Defendants filed petitions for a writ of mandamus or prohibition with this Court, seeking relief from the District Court's order of March 5, 1982, which granted enforcement of its decree of specific performance. We denied the petitions by order of April 15, 1982. In re Channel Seventeen, Inc., No. 82-1336; In re Tapeswitch Corp. of America, Inc., No. 82-1368. The third appeal captioned above, No. 82-1367, also seeks review of the District Court's order of March 5, 1982, and advances many of the same arguments raised by the petitions for extraordinary relief which we have already denied. We find no abuse of discretion or error of law in the District Court's order of March 5, 1982, and it is affirmed. The District Court may wish to consider whether, in view of our affirmance of its original judgment and decree of specific performance, it is still necessary for a receiver to operate KCBJ-TV. Channel Seventeen and Tapeswitch have also filed, on April 26, 1982, a motion for stay of the District Court's March 5, 1982, order enforcing its decree and appointing a receiver. Since we are today affirming the order, this motion is denied as moot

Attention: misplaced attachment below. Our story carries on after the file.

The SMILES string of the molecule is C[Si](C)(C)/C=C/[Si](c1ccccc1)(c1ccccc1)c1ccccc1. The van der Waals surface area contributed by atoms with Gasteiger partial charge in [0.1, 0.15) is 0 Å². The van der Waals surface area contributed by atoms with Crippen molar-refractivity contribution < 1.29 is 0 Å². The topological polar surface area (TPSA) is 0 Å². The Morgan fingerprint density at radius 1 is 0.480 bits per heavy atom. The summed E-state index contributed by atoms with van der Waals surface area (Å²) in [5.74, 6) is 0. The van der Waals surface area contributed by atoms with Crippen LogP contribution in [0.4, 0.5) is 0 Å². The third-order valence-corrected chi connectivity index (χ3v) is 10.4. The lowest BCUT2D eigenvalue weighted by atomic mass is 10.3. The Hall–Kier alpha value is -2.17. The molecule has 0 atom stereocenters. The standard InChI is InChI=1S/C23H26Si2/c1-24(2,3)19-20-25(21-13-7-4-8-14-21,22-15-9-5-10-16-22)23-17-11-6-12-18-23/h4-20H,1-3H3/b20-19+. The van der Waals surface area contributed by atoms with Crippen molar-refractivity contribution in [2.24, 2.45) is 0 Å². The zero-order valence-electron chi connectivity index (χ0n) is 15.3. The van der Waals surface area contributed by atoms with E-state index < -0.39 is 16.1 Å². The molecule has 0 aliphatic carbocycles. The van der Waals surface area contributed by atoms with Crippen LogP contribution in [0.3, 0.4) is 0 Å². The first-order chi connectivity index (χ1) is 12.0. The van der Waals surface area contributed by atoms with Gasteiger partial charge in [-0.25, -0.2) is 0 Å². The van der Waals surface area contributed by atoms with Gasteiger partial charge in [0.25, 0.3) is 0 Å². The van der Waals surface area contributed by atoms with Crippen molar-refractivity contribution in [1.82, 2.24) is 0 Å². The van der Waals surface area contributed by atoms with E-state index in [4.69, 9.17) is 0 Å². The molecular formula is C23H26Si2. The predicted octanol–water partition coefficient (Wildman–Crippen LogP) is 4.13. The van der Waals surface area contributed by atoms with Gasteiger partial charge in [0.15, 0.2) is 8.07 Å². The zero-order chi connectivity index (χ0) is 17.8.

Channel Seventeen raises additional, but less substantial issues, arguing that Wooster is not entitled to specific performance of the alleged contract because (1) Wooster's course of dealing with Channel Seventeen was unfair and overreaching, (2) the alleged contract was, by its terms, so one-sided that equity should not order its performance, (3) there was mutual mistake as to the remedy available in case of breach, and (4) Wooster did not fulfill the condition precedent of waiting 30 days before filing suit. These arguments are without merit